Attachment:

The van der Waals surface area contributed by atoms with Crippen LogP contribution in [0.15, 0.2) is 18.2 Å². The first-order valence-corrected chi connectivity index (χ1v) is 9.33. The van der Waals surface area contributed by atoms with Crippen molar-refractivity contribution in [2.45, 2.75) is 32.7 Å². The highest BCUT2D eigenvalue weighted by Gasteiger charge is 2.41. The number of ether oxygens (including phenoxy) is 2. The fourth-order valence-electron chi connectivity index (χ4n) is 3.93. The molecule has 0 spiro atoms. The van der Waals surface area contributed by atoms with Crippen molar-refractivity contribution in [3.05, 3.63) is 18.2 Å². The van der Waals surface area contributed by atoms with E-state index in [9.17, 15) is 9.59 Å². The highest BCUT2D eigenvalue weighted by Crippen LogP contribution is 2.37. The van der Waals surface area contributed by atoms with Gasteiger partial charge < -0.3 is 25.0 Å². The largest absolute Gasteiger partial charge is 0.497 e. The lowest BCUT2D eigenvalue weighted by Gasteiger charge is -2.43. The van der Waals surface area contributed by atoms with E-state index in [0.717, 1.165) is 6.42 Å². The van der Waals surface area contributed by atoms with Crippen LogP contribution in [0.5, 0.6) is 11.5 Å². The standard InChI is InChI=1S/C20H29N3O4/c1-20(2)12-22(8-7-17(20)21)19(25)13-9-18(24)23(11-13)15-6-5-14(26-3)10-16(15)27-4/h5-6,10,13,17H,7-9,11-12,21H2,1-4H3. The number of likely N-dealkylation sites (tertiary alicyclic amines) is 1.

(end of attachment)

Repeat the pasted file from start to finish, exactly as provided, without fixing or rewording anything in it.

The van der Waals surface area contributed by atoms with Crippen LogP contribution in [0.15, 0.2) is 18.2 Å². The first-order valence-corrected chi connectivity index (χ1v) is 9.33. The van der Waals surface area contributed by atoms with Crippen molar-refractivity contribution in [2.45, 2.75) is 32.7 Å². The highest BCUT2D eigenvalue weighted by Gasteiger charge is 2.41. The number of ether oxygens (including phenoxy) is 2. The fourth-order valence-electron chi connectivity index (χ4n) is 3.93. The molecule has 0 spiro atoms. The van der Waals surface area contributed by atoms with Crippen molar-refractivity contribution in [3.05, 3.63) is 18.2 Å². The van der Waals surface area contributed by atoms with E-state index in [9.17, 15) is 9.59 Å². The highest BCUT2D eigenvalue weighted by Crippen LogP contribution is 2.37. The van der Waals surface area contributed by atoms with Gasteiger partial charge < -0.3 is 25.0 Å². The largest absolute Gasteiger partial charge is 0.497 e. The lowest BCUT2D eigenvalue weighted by Gasteiger charge is -2.43. The van der Waals surface area contributed by atoms with E-state index in [0.717, 1.165) is 6.42 Å². The van der Waals surface area contributed by atoms with Crippen LogP contribution in [0.5, 0.6) is 11.5 Å². The standard InChI is InChI=1S/C20H29N3O4/c1-20(2)12-22(8-7-17(20)21)19(25)13-9-18(24)23(11-13)15-6-5-14(26-3)10-16(15)27-4/h5-6,10,13,17H,7-9,11-12,21H2,1-4H3. The number of likely N-dealkylation sites (tertiary alicyclic amines) is 1.